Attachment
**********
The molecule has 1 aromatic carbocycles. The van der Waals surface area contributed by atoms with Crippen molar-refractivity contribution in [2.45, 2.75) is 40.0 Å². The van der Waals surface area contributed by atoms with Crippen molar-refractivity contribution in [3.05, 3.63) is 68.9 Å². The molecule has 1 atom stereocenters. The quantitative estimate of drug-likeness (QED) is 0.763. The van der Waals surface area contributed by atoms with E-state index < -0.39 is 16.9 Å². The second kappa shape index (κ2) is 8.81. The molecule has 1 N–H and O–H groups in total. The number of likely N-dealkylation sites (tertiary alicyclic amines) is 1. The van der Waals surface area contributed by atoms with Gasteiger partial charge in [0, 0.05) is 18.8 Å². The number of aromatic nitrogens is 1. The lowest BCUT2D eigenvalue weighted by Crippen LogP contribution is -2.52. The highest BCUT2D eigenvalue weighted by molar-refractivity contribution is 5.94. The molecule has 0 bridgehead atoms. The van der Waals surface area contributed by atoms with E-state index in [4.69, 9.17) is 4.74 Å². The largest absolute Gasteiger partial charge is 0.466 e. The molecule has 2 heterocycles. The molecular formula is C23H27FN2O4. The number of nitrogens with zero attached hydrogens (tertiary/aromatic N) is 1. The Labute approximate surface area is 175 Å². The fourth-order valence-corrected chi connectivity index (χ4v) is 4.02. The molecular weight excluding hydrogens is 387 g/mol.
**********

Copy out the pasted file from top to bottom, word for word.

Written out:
The molecule has 1 aromatic carbocycles. The van der Waals surface area contributed by atoms with Crippen molar-refractivity contribution in [2.45, 2.75) is 40.0 Å². The van der Waals surface area contributed by atoms with Crippen molar-refractivity contribution in [3.05, 3.63) is 68.9 Å². The molecule has 1 atom stereocenters. The quantitative estimate of drug-likeness (QED) is 0.763. The van der Waals surface area contributed by atoms with E-state index < -0.39 is 16.9 Å². The second kappa shape index (κ2) is 8.81. The molecule has 1 N–H and O–H groups in total. The number of likely N-dealkylation sites (tertiary alicyclic amines) is 1. The van der Waals surface area contributed by atoms with Gasteiger partial charge in [0, 0.05) is 18.8 Å². The number of aromatic nitrogens is 1. The lowest BCUT2D eigenvalue weighted by Crippen LogP contribution is -2.52. The highest BCUT2D eigenvalue weighted by molar-refractivity contribution is 5.94. The molecule has 0 bridgehead atoms. The van der Waals surface area contributed by atoms with E-state index in [4.69, 9.17) is 4.74 Å². The largest absolute Gasteiger partial charge is 0.466 e. The molecule has 2 heterocycles. The molecular formula is C23H27FN2O4. The number of nitrogens with zero attached hydrogens (tertiary/aromatic N) is 1. The Labute approximate surface area is 175 Å². The fourth-order valence-corrected chi connectivity index (χ4v) is 4.02. The molecular weight excluding hydrogens is 387 g/mol.